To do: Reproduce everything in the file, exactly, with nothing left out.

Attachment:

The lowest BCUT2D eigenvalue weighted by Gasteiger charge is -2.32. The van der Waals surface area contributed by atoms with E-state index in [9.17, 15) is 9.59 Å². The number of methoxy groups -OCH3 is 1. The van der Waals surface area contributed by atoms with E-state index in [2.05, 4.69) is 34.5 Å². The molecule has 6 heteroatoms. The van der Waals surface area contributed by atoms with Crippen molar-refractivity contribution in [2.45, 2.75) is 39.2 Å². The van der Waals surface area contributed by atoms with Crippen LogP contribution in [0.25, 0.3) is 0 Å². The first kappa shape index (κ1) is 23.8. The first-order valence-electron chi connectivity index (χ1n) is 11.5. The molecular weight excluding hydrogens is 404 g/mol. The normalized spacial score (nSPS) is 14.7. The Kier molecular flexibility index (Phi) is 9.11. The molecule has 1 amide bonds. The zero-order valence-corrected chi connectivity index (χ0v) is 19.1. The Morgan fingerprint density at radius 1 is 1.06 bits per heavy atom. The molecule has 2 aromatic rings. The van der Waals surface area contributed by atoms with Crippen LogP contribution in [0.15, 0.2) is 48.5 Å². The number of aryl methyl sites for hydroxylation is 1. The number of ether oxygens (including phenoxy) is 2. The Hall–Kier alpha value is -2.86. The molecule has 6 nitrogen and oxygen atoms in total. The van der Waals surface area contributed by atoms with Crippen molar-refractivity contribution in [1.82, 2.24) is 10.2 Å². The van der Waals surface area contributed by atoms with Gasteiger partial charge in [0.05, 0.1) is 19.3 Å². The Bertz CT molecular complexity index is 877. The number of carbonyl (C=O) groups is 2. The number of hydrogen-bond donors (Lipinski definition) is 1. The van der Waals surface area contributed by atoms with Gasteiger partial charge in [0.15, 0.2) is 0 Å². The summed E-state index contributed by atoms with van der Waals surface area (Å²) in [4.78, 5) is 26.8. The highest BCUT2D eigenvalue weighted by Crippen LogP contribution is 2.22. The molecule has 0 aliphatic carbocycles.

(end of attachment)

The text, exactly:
The lowest BCUT2D eigenvalue weighted by Gasteiger charge is -2.32. The van der Waals surface area contributed by atoms with E-state index in [9.17, 15) is 9.59 Å². The number of methoxy groups -OCH3 is 1. The van der Waals surface area contributed by atoms with E-state index in [2.05, 4.69) is 34.5 Å². The molecule has 6 heteroatoms. The van der Waals surface area contributed by atoms with Crippen molar-refractivity contribution in [2.45, 2.75) is 39.2 Å². The van der Waals surface area contributed by atoms with Crippen LogP contribution in [0.25, 0.3) is 0 Å². The first kappa shape index (κ1) is 23.8. The first-order valence-electron chi connectivity index (χ1n) is 11.5. The molecular weight excluding hydrogens is 404 g/mol. The normalized spacial score (nSPS) is 14.7. The Kier molecular flexibility index (Phi) is 9.11. The molecule has 1 amide bonds. The zero-order valence-corrected chi connectivity index (χ0v) is 19.1. The Morgan fingerprint density at radius 1 is 1.06 bits per heavy atom. The molecule has 2 aromatic rings. The van der Waals surface area contributed by atoms with Crippen LogP contribution in [0.15, 0.2) is 48.5 Å². The number of aryl methyl sites for hydroxylation is 1. The number of ether oxygens (including phenoxy) is 2. The Hall–Kier alpha value is -2.86. The molecule has 6 nitrogen and oxygen atoms in total. The van der Waals surface area contributed by atoms with Crippen molar-refractivity contribution in [1.82, 2.24) is 10.2 Å². The van der Waals surface area contributed by atoms with Gasteiger partial charge in [0.05, 0.1) is 19.3 Å². The Bertz CT molecular complexity index is 877. The number of carbonyl (C=O) groups is 2. The number of hydrogen-bond donors (Lipinski definition) is 1. The van der Waals surface area contributed by atoms with Gasteiger partial charge in [0.15, 0.2) is 0 Å². The summed E-state index contributed by atoms with van der Waals surface area (Å²) in [4.78, 5) is 26.8. The highest BCUT2D eigenvalue weighted by Crippen LogP contribution is 2.22. The molecule has 0 aliphatic carbocycles.